Nebula Award Finalist: A team of physicists trying to develop fusion power via a new development in plasma physics, a Sonomak, accidentally stumbles on a method to create picoverses, which replicate everything in our universe but on a smaller scale.
A disastrous test of the Sonomak machine shakes things up and a new project director, previously unknown to the group, is appointed.
Alexandra has her own secret priorities and one of them is to escape from her superiors into one of the picoverses. To do this, she needs the researchers to execute her plan. Unfortunately, things go amiss and the team finds itself stuck in a picoverse duplicating 1920s Earth, but with its own version of a Sonomak, vacuum tubes and all. On the local team are Werner Heisenberg and Albert Einstein. As the pace of the story accelerates, the original team races from one picoverse to another, trying to return to their home base and thwart Alexandra’s plans. In a clash of alternate realities, the fate of Earth and the entire universe hangs in the balance. Cosmic rabbits need to be pulled from alternate-universe hats before this tale comes to a satisfying—and scientifically rigorous—end.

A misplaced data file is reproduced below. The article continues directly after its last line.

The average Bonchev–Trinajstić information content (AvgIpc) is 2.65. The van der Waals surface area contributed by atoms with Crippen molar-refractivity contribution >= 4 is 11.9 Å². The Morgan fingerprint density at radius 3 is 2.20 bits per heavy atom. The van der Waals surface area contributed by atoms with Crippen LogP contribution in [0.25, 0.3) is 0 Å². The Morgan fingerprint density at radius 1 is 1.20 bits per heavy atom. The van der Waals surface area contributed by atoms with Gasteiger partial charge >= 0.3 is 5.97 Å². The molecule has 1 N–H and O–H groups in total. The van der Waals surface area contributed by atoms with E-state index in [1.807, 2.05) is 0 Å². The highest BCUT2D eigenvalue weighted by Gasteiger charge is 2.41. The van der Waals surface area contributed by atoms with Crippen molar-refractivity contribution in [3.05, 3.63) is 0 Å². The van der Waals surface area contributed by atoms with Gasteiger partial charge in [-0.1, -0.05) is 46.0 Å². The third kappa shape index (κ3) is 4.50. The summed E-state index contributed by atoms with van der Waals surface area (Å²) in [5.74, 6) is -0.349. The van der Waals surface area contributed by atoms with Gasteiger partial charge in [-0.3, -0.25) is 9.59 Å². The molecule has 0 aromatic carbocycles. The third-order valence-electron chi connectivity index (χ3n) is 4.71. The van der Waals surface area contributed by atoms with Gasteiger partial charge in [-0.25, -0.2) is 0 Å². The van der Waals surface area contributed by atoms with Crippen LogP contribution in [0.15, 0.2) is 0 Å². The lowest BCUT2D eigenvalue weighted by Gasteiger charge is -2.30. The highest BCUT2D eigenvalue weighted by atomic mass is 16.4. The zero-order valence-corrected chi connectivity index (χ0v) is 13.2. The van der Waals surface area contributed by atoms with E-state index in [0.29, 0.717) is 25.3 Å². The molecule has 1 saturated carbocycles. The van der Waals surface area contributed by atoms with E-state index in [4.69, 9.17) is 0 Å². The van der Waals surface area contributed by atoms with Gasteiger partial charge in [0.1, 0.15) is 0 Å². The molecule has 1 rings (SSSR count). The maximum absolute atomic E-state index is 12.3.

Robert Metzger writes classic hard science fiction, but he does so in a way that emphasizes excitement and adventure, and shows the science in a way that makes it accessible and fascinating.
- Pub Date
- Open Road Integrated Media
About the author
Robert A. Metzger
Robert A. Metzger has spent his entire life in the Los Angeles area, including his stint at UCLA, where he received a doctorate in electrical engineering, and his current stint at the Hughes Research Laboratories in Malibu, where he grows thin film materials for high-speed transistors by a process called "molecular beam epitaxy." His short stories have appeared in Aboriginal SF and Weird Tales, and he writes a science column called "What If?" that appears in Aboriginal SF. He lives with no cute pets, has no endearing hobbies, and hates yogurt with a passion that most people reserve for ax-murderers. He reads supermarket tabloids, refuses to wash his car, and has managed to convince several people that lettuce is his favorite food. He sold Picoverse, a major science fiction novel, to Berkley Publishers.